D: “Adidas is a very big brand and I’m very grateful for this opportunity. But I have my own brand as well, with an overlapping DNA. It’s a very unusual way of entering the fashion industry, starting out with a big brand collab and then starting on your own. Of course with my own label I do have a small team, but it’s so much different than working with Adidas.”


Limitations vs. growth
D: “I want to reach to a high-quality brand with no creative concessions, I also have a love for design outside fashion. I don’t feel very limited, fashion is my main outlet for translating my vision but that doesn’t mean I have to stop there. There is so much more than apparel.”

I: “I mainly focus on outerwear, which is a small segment. I believe that working with a good product, instead of doing everything at once, is key to creating a good business.”

M: “I made the decision to scale down, and focus on a higher segment. At the same time, I’m expanding because I’m focusing on men now as well. It’s a growing business and I’m trying to figure out how to translate Moise women to men.”


I: “We are a starting company so one of our biggest challenges is finding investors. You have to make decisions financially and find people that believe in you. In terms of the growth of our company, I am quite slow pace and my husband likes going faster. It’s a discussion you have to make.”


D: “When you’re set on an idea for your own business, you have to take risks and calculate setbacks. They’re always around a corner and you have to allow yourself to have your insecurities and then share them with others. It’s not an easy road but it’s an important one.”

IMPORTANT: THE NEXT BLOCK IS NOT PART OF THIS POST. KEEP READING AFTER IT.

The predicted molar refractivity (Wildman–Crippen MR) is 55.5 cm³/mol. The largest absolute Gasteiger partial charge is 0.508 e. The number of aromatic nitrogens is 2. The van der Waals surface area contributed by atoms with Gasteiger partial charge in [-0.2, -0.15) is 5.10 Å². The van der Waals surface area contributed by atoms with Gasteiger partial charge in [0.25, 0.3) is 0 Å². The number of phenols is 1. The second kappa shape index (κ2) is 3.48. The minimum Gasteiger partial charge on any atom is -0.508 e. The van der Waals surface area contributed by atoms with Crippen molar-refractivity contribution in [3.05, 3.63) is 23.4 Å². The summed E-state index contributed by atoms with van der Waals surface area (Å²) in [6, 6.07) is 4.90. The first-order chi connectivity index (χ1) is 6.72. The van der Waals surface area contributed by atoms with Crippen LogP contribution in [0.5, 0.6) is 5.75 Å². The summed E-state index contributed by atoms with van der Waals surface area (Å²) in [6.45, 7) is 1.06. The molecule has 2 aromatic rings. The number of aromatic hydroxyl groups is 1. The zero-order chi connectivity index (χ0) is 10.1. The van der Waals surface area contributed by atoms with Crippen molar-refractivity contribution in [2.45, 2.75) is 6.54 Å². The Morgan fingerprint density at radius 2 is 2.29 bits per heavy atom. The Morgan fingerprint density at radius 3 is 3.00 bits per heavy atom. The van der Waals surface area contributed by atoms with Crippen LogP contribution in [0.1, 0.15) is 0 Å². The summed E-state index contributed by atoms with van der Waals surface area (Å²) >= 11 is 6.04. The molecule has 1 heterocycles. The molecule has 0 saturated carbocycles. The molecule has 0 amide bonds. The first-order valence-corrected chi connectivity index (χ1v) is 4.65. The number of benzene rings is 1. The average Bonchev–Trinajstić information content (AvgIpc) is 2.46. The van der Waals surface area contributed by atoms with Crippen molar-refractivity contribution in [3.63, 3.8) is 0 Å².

Buying Behaviour
D: I don’t really buy that much and when I do I only buy investment pieces or things that have a practical value. I got a really nice vintage chair in a cute purple mid-century colour. If I purchase something I need to feel obsessed with it.”

I: “I have a store which sells quite a lot of different items so I don’t really buy a lot of clothes myself. However, I recently purchased this beautiful vintage dress. It’s like wearing a piece of history.”


The state of the fashion industry
M: “I have mixed feelings about the current industry because I’m part of it. I hope that people that buy things at my store, think longer about what they buy and love those pieces forever, but of course I can’t guarantee this is always what happens.”

I: “we have coatwear brand that launches 4 collections a year and I’m questioning myself now if that is really necessary. On the other hand we have Graanmarkt 13, which is doing the opposite because we decided to never put our items on sale anymore. A lot of people got mad about this but we feel that the system is overproducing and people are buying too much. After three years no one asks me anymore why we don’t have sale. We keep the items in the store for a very long time and mix old items with newer collections. Every season we also do a second-hand sale. If necessary, we also do a stock sale but we have been cautious and are buying in way less to avoid having a waste problem.”